Mod Archive Forums

Music Production => Tracking => Topic started by: TheMathGuy on October 12, 2007, 07:30:24

Title: What's within the realm of possibility?
Post by: TheMathGuy on October 12, 2007, 07:30:24
So I've always been a fan of electronic music, and recently I've discovered someone named Nathan Profitt ( on MySpace who writes some truly awesome sounding techno/trance! I'm sure it probably takes years to get as good as he is at it, but what I'm wondering is this: Is any kind of electronic music in principle possible with a tracker? Or are there certain things that no tracker can ever do? (Besides the obvious ones like vocals or being creative for you.) Can a person make professional-quality music (like the stuff Nathan Profitt has written, for example) using a tracker?

I'm very new to all of this!

Title: Re: What's within the realm of possibility?
Post by: Saga Musix on October 12, 2007, 12:58:29
Short Answer: Yes, you can compose music like that in a tracker.

Long Answer: Everything is possible in a tracker. It's just a question of skills and your setup. Modern Trackers support technologies like DSP ( or VST (, just like those expensive sequencer programmes. You write your compositions in trackers as you write them in sequencers, there's just a different notation. However, to make it sound good, you have to optimize the output in both program types: Adding EQs to add bass or treble, adding reverb so your tracks don't sound too dry, adding compressors to avoid big differences in the dynamics. Even if you use programs that don't allow you to control this (like basic loop-based sequencers for all those beginners out there), the signal is still processed through this kind of effect processors.

Of course, the best technology can't replace skills, so it's good if you a basic knowledge about how audio works. You will need some of this knowledge when applying VST effects to your audio.
Don't try to fulfil all these requirements at once. I'm just getting into this VST stuff, using free VST effects, for almost a year now. My first tracks sounded poor of course, and so did Nathan Profitt's. Everyone develops and learns, this is very normal. So don't try to copy his style and his techniques but rather try to develop your own style and techniques. It's just a question of inspiration, endurance and will.

If you're new to all this, you can try ModPlug Tracker / OpenMPT ( This tracker has a native Windows look, it's easy to learn for beginners but also suitabl fore semi-pros.
By the way, I don't understand why you think vocals are not possible in trackers. If you think like "I can't record Vocals in modplug, so i can't add vocals to my songs", then you would have to think like that about sequencers too. All you need for vocals is a voice ( :D ) and a recording program (Audacity ( is a decent freeware program). Just record your voice with the recording program and load the wav files into your modules.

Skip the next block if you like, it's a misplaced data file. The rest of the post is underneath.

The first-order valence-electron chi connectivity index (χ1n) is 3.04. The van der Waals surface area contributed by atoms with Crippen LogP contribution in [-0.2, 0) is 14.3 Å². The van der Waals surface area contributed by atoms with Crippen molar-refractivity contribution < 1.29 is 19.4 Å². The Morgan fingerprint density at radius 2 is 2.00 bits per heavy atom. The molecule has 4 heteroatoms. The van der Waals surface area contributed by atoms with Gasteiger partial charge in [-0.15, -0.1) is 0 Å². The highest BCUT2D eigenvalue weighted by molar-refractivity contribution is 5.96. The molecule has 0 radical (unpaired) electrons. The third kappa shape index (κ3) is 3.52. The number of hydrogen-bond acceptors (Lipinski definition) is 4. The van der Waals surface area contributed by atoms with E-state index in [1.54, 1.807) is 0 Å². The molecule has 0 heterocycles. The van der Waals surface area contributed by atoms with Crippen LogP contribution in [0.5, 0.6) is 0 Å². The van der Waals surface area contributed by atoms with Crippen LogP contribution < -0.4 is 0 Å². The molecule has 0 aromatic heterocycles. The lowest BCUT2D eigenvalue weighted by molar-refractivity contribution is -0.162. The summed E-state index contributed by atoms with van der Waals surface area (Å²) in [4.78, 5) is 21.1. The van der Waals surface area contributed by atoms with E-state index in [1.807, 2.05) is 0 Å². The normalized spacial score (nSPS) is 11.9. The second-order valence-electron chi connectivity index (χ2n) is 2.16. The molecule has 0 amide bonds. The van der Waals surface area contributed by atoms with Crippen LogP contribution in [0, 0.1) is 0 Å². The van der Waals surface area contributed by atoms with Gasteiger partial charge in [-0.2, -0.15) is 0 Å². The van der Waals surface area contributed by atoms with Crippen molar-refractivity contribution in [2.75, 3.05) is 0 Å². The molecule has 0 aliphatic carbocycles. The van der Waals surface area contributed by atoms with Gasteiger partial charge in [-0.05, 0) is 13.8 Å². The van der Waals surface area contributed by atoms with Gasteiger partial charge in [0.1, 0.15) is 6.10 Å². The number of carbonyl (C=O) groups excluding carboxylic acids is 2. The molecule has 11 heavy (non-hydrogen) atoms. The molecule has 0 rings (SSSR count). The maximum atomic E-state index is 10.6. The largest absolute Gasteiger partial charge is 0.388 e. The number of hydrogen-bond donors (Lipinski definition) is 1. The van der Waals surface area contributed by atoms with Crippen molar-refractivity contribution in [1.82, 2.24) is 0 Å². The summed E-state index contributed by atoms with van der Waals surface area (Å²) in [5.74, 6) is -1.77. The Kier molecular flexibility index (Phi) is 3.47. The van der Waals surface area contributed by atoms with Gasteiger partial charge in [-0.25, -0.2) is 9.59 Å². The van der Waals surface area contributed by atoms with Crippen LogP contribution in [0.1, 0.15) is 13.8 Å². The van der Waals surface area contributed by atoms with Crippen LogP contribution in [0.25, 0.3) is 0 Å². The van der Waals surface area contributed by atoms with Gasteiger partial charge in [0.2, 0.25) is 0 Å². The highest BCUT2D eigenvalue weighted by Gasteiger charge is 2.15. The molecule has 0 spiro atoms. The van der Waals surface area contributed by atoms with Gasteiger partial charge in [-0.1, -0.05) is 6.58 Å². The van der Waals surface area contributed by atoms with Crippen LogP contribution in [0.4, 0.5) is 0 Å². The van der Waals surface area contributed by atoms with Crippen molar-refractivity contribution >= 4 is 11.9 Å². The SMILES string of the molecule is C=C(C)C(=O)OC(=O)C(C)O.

I hope, you can learn a bit from this article and don't give up ;) It's all a question of practice. Listen to my tunes and you'll see what I'm talking about.

Title: Re: What's within the realm of possibility?
Post by: Ceekayed on October 12, 2007, 14:23:45
I'd even say that you don't even need VSTs for achieving a commercial quality with a tracker. As I've said numerous times, the professional sound comes mostly from good sound balancing, which can be done with any tracker if you've just got the ears and some samples to choose from or the knowledge for editing the samples to suit your needs.

But of course, why would you want to use an oldschool tracker when there's Renoise? (
Title: Re: What's within the realm of possibility?
Post by: Eagle on October 25, 2007, 09:46:05
Saga, this lad is a newbie. I bet he may barelly even have a clue what you are talking about with all that technical jargon. :]

But yes, trackers are in theory just as capable as a sequencer, if not more. It's just two different mediums but with many things in common. If you have the creativity, the tools and the imagination, you can create professional music dependless if you use pen and paper, a sequencer or a tracker. It's all up there in your head.

About the vocals, there are plenty of ways to create those. In fact, you do not even need to be able to sing yourself. You can let your computer sing for you! Of course, finding a virtual singer is not the easiest. The only one I know you can use for free is Virtual Singer that comes with Melody Assistant - which is a sequencer.

If you got the time, you can use a vocoder and record whatever voice you have and then modify it to sound good. It will probably sound a bit like the lyrics in Boten Anna, though, and also require quite a lot of time and technical insight. But hey, it's an option!

The cheapest and easiest way is just to record someone or yourself singing and put it in fresh and raw into the tracker. Not everyone has the voice of a winner from American Idol, but hey, with the right mixing, maybe no one will notice that you sing like a crow. ;D

Just have fun if you get into it and see where it takes you. There's no limit to the options, you know, so if tracking does not work for you, just try something else. :)
Title: Re: What's within the realm of possibility?
Post by: Saga Musix on October 25, 2007, 17:02:28
Saga, this lad is a newbie. I bet he may barelly even have a clue what you are talking about with all that technical jargon. :]
Remember, there's always Wikipedia and you can't develop skills if you don't know anything about music and how to do music on a computer :P